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How and Why of Yoga and Meditation: Yoga Scientifically Explained

How and Why of Yoga and Meditation: Yoga Scientifically Explained

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How and Why of Yoga and Meditation: Yoga Scientifically Explained

3/5 (1 valutazione)
159 pagine
1 ora
Feb 16, 2015


This book gives a clear insight into various aspects of Yoga, while providing scientifically backed explanation about how various Yoga processes achieve their intended purposes and why they are designed that way. Such clarity is essential to understand Yoga in a more scientific manner and to realize its full potential.

The book also explains in a step by step manner, how various processes of Yoga, namely the body postures, breathing techniques and meditation are performed and why each of these processes is needed to attain complete benefit of Yoga.

This book is a good guide for anyone who wants to practice Yoga.

Feb 16, 2015

Informazioni sull'autore

Dr.King is an avid writer in the nonfictional category. In the past 3 decades he has written several books in the areas of philosophy, Yoga, religious practices, sculpture, gardening, and so on. His books often blend scientific outlook with traditional faiths and practices. His books especially in the area of ancient philosophy succinctly showcase volumes of ancient literature in a condensed form, providing very authentic, insightful and unbiased portrayal. These books are generally characterized as thought provoking, giving an incisive look at the otherwise difficult to understand topics. One can expect to find reliable information, devoid of glorification and hype that is typical in this category.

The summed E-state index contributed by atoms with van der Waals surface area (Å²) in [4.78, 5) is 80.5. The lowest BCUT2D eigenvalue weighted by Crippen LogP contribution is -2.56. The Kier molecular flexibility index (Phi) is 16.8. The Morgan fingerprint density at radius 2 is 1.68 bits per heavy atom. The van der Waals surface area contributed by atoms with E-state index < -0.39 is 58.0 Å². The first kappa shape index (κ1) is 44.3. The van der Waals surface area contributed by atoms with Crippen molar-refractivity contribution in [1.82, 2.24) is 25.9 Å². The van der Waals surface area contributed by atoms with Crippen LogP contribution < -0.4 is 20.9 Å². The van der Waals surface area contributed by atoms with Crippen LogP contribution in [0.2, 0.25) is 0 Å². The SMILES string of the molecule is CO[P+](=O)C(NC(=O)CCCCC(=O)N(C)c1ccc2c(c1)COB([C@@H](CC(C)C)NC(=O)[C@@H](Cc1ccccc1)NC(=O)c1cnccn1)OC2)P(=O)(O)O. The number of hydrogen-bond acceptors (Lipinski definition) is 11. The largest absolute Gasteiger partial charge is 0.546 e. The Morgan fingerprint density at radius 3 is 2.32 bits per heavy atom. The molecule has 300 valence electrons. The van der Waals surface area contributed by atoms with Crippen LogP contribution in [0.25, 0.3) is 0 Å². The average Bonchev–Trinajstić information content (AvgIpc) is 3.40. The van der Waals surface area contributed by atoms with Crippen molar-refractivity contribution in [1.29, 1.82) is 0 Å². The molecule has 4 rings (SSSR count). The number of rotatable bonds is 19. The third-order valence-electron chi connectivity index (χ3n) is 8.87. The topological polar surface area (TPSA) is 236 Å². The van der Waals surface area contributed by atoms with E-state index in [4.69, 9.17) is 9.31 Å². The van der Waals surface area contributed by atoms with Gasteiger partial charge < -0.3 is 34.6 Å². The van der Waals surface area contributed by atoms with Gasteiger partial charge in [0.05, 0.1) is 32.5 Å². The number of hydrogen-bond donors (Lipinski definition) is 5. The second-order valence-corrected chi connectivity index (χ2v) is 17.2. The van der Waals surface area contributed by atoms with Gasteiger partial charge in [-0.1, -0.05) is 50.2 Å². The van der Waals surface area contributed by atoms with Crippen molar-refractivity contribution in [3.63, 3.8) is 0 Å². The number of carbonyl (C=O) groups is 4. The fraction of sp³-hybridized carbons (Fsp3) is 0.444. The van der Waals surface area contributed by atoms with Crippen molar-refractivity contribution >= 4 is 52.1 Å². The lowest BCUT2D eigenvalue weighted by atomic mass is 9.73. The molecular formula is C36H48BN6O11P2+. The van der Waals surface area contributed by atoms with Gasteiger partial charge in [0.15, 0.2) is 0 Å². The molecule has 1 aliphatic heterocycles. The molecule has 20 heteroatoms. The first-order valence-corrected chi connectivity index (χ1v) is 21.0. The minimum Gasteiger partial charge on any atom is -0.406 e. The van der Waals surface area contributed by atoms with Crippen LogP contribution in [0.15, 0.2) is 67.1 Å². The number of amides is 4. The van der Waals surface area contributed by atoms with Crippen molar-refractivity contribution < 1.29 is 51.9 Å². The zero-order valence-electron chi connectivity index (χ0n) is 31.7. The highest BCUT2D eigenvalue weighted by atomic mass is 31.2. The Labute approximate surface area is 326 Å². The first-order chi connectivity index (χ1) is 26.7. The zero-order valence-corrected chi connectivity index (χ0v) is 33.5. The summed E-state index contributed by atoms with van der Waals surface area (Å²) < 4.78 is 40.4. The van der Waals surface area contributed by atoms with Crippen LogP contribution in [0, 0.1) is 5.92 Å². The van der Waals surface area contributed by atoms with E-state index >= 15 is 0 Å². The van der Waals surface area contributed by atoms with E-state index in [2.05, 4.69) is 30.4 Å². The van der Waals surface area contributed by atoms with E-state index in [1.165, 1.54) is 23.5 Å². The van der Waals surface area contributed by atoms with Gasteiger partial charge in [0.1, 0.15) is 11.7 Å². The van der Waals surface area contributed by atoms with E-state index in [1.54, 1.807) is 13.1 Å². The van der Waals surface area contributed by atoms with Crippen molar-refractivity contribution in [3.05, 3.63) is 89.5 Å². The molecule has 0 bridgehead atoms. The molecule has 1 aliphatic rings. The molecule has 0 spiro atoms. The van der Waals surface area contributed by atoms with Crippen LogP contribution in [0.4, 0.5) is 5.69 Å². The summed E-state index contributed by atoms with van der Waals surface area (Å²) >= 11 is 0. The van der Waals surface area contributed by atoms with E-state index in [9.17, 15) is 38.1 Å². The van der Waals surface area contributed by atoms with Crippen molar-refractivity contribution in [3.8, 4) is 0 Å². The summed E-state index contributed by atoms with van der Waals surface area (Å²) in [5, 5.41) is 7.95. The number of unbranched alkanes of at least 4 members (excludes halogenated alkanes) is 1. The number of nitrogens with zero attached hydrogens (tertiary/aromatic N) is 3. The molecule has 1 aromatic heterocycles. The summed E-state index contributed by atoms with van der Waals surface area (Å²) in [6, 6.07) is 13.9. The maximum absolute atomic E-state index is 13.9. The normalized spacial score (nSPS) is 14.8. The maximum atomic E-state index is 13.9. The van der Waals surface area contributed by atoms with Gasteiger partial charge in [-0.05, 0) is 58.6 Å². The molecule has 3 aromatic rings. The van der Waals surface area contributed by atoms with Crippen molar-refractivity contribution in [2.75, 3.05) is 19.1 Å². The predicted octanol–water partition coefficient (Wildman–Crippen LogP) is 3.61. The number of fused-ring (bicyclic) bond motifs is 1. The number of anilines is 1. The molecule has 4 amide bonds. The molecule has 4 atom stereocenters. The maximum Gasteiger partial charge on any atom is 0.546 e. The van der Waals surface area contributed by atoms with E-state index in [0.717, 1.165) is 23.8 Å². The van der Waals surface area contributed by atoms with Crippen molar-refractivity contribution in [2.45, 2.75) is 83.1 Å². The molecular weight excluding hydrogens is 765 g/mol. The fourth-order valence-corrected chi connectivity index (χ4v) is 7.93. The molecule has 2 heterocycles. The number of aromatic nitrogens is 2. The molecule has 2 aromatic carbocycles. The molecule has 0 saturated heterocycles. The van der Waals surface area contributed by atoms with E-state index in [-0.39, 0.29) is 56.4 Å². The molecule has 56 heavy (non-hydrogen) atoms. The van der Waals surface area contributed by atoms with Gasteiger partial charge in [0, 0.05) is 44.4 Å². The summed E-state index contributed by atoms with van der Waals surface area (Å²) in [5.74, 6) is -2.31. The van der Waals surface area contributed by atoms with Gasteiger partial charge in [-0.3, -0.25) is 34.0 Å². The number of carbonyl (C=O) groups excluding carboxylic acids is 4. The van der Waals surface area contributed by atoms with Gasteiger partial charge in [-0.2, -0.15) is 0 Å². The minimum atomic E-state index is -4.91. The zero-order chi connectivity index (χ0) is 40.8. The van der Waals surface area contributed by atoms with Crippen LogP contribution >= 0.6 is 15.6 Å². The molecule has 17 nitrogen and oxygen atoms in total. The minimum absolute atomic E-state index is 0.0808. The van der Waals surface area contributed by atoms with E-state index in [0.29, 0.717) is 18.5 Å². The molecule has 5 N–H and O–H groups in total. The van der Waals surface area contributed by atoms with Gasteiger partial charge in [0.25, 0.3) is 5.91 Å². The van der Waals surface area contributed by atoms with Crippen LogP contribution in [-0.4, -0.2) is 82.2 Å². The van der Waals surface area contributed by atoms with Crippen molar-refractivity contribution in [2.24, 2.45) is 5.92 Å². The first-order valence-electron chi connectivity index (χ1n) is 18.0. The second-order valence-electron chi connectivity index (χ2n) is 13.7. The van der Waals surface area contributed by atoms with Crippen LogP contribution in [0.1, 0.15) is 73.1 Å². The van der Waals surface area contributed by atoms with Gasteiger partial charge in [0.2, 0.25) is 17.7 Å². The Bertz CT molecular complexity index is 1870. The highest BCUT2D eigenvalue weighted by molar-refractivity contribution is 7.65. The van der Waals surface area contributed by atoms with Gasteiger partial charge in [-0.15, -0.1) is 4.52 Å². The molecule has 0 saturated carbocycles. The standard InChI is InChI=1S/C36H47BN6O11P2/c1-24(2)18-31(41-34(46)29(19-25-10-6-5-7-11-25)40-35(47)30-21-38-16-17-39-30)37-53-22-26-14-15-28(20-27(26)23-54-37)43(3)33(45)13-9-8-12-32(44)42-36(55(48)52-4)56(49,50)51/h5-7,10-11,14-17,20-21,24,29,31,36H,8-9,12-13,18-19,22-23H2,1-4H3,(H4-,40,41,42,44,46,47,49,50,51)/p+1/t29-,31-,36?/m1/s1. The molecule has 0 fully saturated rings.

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Anteprima del libro

How and Why of Yoga and Meditation - Dr.King


Lot has been written about Yoga. However, predominant emphasis has been on Yoga postures and their health benefits. Most of the books on Yoga focus on How and Why aspects of performing various Yoga postures. There is no doubt that Yoga postures are beneficial in improving the health as indicated by several research reports.

But Yoga is not just body postures, as commonly believed. It has several other components that probably have a greater potential not only as health enhancers, but also as means to attain higher mental and spiritual levels.

The need of the hour is clarity on how Yoga achieves these results. Some scientific investigations have been conducted by various groups, but we are still not clear about the exact mechanism by which Yoga works. Better scientific understanding of the working of Yoga with all its associated processes is essential to reap complete benefit of this marvelous system.

The Yoga as proposed by Patanjali more than 2000 years ago is primarily about mind and its systematic modulation, to achieve various goals – from mundane stress reduction to ultimate realization.

The current book is meant to provide a clear understanding of various Yoga processes in the light of modern scientific knowledge. Most importantly, it tries to explain the How and Why of each of the Yoga processes in terms of neuroscience – the modern scientific effort to understand the mind. This gives better insight into the underlying mechanisms and clears lot of misconceptions.

The book is also a complete step by step guide detailing the How and Why of Yoga practice, for the benefit of those who would like to take it up seriously.

Overview of the book

In today’s fast paced life style, the predominant problem seems to be stress. It is not surprising that almost two third of the health problems reported in the doctor’s offices are either caused by stress or exacerbated by stress.